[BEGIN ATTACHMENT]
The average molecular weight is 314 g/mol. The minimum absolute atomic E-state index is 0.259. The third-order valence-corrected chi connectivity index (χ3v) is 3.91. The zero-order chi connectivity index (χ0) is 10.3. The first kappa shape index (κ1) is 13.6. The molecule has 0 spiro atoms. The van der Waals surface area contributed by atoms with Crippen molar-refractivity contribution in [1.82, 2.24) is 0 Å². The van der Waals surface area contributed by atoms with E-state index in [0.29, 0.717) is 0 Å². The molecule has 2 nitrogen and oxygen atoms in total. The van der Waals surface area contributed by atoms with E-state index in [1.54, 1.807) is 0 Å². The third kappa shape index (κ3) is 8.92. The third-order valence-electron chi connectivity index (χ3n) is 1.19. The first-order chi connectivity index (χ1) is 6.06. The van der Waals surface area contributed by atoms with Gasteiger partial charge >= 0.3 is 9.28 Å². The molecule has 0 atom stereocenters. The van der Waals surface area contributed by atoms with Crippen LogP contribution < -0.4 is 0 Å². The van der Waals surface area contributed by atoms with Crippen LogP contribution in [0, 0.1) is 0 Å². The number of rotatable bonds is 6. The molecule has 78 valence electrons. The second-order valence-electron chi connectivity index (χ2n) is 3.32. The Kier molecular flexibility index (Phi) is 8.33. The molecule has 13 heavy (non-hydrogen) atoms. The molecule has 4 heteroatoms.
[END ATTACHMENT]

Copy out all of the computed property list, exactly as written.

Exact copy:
The average molecular weight is 314 g/mol. The minimum absolute atomic E-state index is 0.259. The third-order valence-corrected chi connectivity index (χ3v) is 3.91. The zero-order chi connectivity index (χ0) is 10.3. The first kappa shape index (κ1) is 13.6. The molecule has 0 spiro atoms. The van der Waals surface area contributed by atoms with Crippen molar-refractivity contribution in [1.82, 2.24) is 0 Å². The van der Waals surface area contributed by atoms with E-state index in [0.29, 0.717) is 0 Å². The molecule has 2 nitrogen and oxygen atoms in total. The van der Waals surface area contributed by atoms with E-state index in [1.54, 1.807) is 0 Å². The third kappa shape index (κ3) is 8.92. The third-order valence-electron chi connectivity index (χ3n) is 1.19. The first-order chi connectivity index (χ1) is 6.06. The van der Waals surface area contributed by atoms with Gasteiger partial charge >= 0.3 is 9.28 Å². The molecule has 0 atom stereocenters. The van der Waals surface area contributed by atoms with Crippen LogP contribution < -0.4 is 0 Å². The van der Waals surface area contributed by atoms with Crippen LogP contribution in [0, 0.1) is 0 Å². The number of rotatable bonds is 6. The molecule has 78 valence electrons. The second-order valence-electron chi connectivity index (χ2n) is 3.32. The Kier molecular flexibility index (Phi) is 8.33. The molecule has 13 heavy (non-hydrogen) atoms. The molecule has 4 heteroatoms.